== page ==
Stack Overflow is a community of 4.7 million programmers, just like you, helping each other.

Join them; it only takes a minute:

Sign up
Join the Stack Overflow community to:
  1. Ask programming questions
  2. Answer and help your peers
  3. Get recognized for your expertise

I'm currently working with parsing XML documents (adding elements, adding attributes, etc). So I first need to parse the XML in before working on it. However, lxml seems to be removing the element <?xml ...>. For example

from lxml import etree

tree = etree.fromstring('<?xml version="1.0" encoding="utf-8"?><dmodule>test</dmodule>', etree.XMLParser())
print etree.tostring(tree)

will result in


Does anyone know why the <?xml ...> element is being removed? I thought encoding tags were valid XML. Thanks for your time.

share|improve this question
up vote 5 down vote accepted

The <?xml> element is an XML declaration, so it's not strictly an element. It just gives info about the XML tree below it.

If you need to print it out with lxml, there is some info here about the xmlDeclaration=TRUE flag you can use.

etree.tostring(tree, xml_declaration=True)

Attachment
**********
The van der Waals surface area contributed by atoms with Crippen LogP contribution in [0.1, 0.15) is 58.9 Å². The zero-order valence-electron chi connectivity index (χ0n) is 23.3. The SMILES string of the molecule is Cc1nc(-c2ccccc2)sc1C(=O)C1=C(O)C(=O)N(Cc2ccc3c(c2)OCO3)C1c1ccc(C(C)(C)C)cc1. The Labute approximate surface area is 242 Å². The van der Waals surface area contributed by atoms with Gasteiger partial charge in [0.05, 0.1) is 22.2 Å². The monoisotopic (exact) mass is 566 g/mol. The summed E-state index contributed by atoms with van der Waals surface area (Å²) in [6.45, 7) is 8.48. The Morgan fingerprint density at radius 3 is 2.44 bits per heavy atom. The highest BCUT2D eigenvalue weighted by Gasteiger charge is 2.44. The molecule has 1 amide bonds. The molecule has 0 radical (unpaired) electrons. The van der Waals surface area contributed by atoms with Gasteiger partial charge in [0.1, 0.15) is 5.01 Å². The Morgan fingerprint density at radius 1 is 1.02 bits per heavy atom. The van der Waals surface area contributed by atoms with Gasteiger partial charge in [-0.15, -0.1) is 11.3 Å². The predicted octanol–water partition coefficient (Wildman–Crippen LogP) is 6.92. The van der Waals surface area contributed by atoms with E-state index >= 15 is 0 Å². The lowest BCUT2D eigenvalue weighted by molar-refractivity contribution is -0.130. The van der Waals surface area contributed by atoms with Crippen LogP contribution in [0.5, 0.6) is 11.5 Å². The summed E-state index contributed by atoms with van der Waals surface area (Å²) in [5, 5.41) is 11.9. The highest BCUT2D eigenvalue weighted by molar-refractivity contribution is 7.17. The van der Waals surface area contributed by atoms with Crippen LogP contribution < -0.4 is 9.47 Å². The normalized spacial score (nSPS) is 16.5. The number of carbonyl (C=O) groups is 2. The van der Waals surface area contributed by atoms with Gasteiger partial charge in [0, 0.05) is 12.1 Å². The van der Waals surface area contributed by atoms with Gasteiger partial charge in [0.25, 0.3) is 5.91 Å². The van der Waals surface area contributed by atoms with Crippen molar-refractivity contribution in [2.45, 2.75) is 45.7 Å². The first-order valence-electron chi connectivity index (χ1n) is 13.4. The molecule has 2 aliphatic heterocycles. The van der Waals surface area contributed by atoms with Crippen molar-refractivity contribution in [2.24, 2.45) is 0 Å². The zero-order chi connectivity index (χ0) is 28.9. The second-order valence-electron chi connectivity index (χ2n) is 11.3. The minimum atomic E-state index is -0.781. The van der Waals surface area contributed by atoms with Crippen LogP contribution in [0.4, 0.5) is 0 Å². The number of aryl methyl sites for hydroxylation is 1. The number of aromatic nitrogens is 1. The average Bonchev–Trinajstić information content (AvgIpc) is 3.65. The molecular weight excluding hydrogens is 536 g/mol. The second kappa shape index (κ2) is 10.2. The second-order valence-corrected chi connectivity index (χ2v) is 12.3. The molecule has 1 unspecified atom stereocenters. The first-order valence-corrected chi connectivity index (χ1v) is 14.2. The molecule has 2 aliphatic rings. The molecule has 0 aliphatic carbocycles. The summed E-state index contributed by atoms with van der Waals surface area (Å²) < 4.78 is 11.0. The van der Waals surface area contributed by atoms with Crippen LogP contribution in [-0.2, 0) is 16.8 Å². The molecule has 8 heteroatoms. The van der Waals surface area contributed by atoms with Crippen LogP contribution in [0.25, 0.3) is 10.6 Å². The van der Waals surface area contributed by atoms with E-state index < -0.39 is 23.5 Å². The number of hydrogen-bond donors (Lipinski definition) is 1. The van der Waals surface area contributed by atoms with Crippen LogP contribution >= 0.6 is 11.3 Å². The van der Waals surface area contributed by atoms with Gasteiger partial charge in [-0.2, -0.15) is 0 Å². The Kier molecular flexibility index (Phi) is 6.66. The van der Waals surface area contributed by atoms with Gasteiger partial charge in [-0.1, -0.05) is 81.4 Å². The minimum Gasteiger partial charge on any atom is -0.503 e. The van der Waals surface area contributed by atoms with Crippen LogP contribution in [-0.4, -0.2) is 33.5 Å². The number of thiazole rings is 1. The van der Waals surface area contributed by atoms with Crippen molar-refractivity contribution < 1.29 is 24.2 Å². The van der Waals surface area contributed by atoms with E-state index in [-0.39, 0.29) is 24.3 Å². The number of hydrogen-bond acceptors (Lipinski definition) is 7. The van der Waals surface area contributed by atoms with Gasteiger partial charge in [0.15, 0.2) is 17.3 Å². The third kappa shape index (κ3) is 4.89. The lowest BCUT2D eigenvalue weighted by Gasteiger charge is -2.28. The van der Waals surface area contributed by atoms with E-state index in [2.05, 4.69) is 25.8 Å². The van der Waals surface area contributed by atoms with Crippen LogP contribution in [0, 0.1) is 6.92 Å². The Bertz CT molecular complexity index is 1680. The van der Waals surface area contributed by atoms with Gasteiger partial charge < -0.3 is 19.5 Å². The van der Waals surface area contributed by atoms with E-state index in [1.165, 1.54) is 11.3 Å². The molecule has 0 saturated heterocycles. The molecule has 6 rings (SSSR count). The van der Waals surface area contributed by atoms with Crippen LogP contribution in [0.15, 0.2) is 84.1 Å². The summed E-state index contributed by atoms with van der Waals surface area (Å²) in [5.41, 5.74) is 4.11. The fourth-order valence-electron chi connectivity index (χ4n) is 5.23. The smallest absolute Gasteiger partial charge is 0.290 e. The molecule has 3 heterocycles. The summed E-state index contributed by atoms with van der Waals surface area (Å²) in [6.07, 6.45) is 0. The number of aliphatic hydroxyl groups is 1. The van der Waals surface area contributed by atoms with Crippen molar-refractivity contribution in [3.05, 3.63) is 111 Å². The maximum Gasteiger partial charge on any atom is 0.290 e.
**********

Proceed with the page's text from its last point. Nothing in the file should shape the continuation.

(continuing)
share|improve this answer
Thanks, this what I was looking for. Additionally, I had to add etree.tostring(tree, xml_declaration=True, encoding="utf-8") to get the encoding I wanted – axsuul Jul 12 '10 at 21:19
@Axsuul: utf-8 is the default encoding – John Machin Jul 12 '10 at 21:39

Does anyone know why the <?xml ...> element is being removed?

XML defaults to version 1.0 in UTF-8 so the document is equivalent if you remove them.

You are parsing some XML to a data structure and then converting that data structure back to XML. You will get a representation of that data structure in XML, but it might not be expressed in the same way (so the prolog can be removed and <foo /> can be exchanged with <foo></foo> and so on).

share|improve this answer
Is there any way to keep it in there? – axsuul Jul 12 '10 at 21:07
What for? It makes absolutely zero difference to any XML parser. – bobince Jul 12 '10 at 21:12

Your Answer


By posting your answer, you agree to the privacy policy and terms of service.

Not the answer you're looking for? Browse other questions tagged or ask your own question.